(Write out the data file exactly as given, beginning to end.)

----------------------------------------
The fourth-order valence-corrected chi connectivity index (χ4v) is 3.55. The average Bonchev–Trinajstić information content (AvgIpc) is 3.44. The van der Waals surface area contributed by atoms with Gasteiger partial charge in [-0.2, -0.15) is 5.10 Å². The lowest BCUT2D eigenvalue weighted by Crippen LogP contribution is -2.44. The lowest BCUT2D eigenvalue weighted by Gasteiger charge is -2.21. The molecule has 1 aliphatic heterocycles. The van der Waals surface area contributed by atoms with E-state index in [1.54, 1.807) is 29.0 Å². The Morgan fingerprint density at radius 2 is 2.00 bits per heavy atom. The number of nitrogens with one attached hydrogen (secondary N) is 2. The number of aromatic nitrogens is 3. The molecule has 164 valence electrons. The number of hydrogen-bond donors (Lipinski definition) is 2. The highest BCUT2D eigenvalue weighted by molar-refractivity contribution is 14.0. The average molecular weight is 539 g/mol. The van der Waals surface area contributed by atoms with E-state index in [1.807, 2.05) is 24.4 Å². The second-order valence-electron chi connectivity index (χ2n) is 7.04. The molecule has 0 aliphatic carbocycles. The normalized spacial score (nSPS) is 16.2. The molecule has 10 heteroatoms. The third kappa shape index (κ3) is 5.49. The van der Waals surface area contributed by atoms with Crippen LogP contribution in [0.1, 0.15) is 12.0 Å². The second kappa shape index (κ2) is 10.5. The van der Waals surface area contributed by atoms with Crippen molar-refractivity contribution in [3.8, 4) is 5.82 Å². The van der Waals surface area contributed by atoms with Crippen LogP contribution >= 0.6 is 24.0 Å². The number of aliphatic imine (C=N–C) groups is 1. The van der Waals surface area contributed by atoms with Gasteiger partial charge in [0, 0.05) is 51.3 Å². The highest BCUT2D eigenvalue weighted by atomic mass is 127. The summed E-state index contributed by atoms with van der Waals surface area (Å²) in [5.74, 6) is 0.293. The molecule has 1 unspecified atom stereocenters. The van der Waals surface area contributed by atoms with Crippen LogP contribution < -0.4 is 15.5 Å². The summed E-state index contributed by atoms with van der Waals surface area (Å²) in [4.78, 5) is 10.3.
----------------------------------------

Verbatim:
The fourth-order valence-corrected chi connectivity index (χ4v) is 3.55. The average Bonchev–Trinajstić information content (AvgIpc) is 3.44. The van der Waals surface area contributed by atoms with Gasteiger partial charge in [-0.2, -0.15) is 5.10 Å². The lowest BCUT2D eigenvalue weighted by Crippen LogP contribution is -2.44. The lowest BCUT2D eigenvalue weighted by Gasteiger charge is -2.21. The molecule has 1 aliphatic heterocycles. The van der Waals surface area contributed by atoms with E-state index in [1.54, 1.807) is 29.0 Å². The Morgan fingerprint density at radius 2 is 2.00 bits per heavy atom. The number of nitrogens with one attached hydrogen (secondary N) is 2. The number of aromatic nitrogens is 3. The molecule has 164 valence electrons. The number of hydrogen-bond donors (Lipinski definition) is 2. The highest BCUT2D eigenvalue weighted by molar-refractivity contribution is 14.0. The average molecular weight is 539 g/mol. The van der Waals surface area contributed by atoms with E-state index in [1.807, 2.05) is 24.4 Å². The second-order valence-electron chi connectivity index (χ2n) is 7.04. The molecule has 0 aliphatic carbocycles. The normalized spacial score (nSPS) is 16.2. The molecule has 10 heteroatoms. The third kappa shape index (κ3) is 5.49. The van der Waals surface area contributed by atoms with Crippen LogP contribution in [0.1, 0.15) is 12.0 Å². The second kappa shape index (κ2) is 10.5. The van der Waals surface area contributed by atoms with Crippen molar-refractivity contribution in [3.8, 4) is 5.82 Å². The van der Waals surface area contributed by atoms with Crippen LogP contribution >= 0.6 is 24.0 Å². The number of aliphatic imine (C=N–C) groups is 1. The van der Waals surface area contributed by atoms with Gasteiger partial charge in [0, 0.05) is 51.3 Å². The highest BCUT2D eigenvalue weighted by atomic mass is 127. The summed E-state index contributed by atoms with van der Waals surface area (Å²) in [5.74, 6) is 0.293. The molecule has 1 unspecified atom stereocenters. The van der Waals surface area contributed by atoms with Crippen LogP contribution < -0.4 is 15.5 Å². The summed E-state index contributed by atoms with van der Waals surface area (Å²) in [4.78, 5) is 10.3.